Despite the recent hike to 15%, New Zealand’s GST rate is the fourth lowest in the OECD and remains below the global average, as measured by an international survey.
The annual KPMG Corporate and Indirect Tax Rate Survey 2010 reveals New Zealand’s GST rate outweighs only Canada and Japan (5 percent), Switzerland (7.6 percent), and Australia and Korea (10 percent) amongst OECD countries and is below the OECD average of 18.28%.
Over the last year the average indirect tax rate for all countries with GST systems rose slightly from 15.41% in 2009 to 15.61%
The survey also found that, unlike any other country in the world, New Zealand’s increase in GST rate is matched by personal tax rate reductions.
KPMG New Zealand’s GST partner Peter Scott said governments around the world considered indirect taxes such as GST as one of the more attractive ways of gaining revenue – shifting the collection burden to businesses rather than the revenue authorities.
“Businesses need to understand the rules of the tax game are changing and they need to keep up to speed to succeed. For instance, we are finding that many businesses are still grappling with the recent GST changes,” he said.
“It’s important that businesses think through the implications of the changes now, and upgrade their processes and systems,” said Mr Scott.
New Zealand currently has the seventh highest corporate tax rate in the OECD. However, New Zealand’s corporate tax rate is due to fall further in 2012, which stands in contrast to the rest of the world where the downward trend has halted.
KPMG corporate tax partner Paul Dunne said the reduction of corporate tax rates in the May 2010 budget made New Zealand comparatively more attractive than Australia on this measure.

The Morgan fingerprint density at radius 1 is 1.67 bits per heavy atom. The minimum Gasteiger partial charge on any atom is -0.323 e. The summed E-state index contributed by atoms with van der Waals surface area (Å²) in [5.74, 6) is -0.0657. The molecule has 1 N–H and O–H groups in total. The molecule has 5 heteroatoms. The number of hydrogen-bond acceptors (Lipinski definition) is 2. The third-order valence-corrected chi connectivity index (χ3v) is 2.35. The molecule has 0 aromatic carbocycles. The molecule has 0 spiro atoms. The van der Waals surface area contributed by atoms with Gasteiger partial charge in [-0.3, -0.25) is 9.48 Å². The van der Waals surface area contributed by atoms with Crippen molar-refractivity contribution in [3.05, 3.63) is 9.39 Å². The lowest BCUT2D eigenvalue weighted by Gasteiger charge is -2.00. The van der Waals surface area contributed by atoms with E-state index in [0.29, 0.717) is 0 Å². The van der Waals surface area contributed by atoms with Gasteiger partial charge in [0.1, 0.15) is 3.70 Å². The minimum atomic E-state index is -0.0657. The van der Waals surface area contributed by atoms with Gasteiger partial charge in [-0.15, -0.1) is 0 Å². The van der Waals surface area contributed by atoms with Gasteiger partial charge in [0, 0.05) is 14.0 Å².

“However, businesses are likely to find themselves paying for the reduced rate in other ways. For instance, companies can no longer claim depreciation on buildings,” he said.
With increasing co-ordination and sophistication among tax authorities around the globe, local companies needed to carefully plan and structure their tax.
“As governments look to recoup lost revenues from the economic downturn, the entire world is in the midst of a period of considerable change with their taxation regimes. A large number of countries are considering, or are in the process of implementing, substantial reforms of their tax systems,” said Mr Dunne.
“In this environment, there will be added pressures for New Zealand companies doing business offshore, and hence they need to have efficient tax risk management in place to succeed.”
Once the 28% corporate tax rate takes effect in 2012, New Zealand will have the 10th highest corporate tax rate in the OECD, behind Japan (40.69%), US (40%), Belgium (33.99%), France (33.33%), Italy (31.4%), Canada (31%), Spain, Mexico, Australia (30%), Germany (29.41%) and Luxembourg (28.59%), the survey showed.
Mon, 18 Oct 2010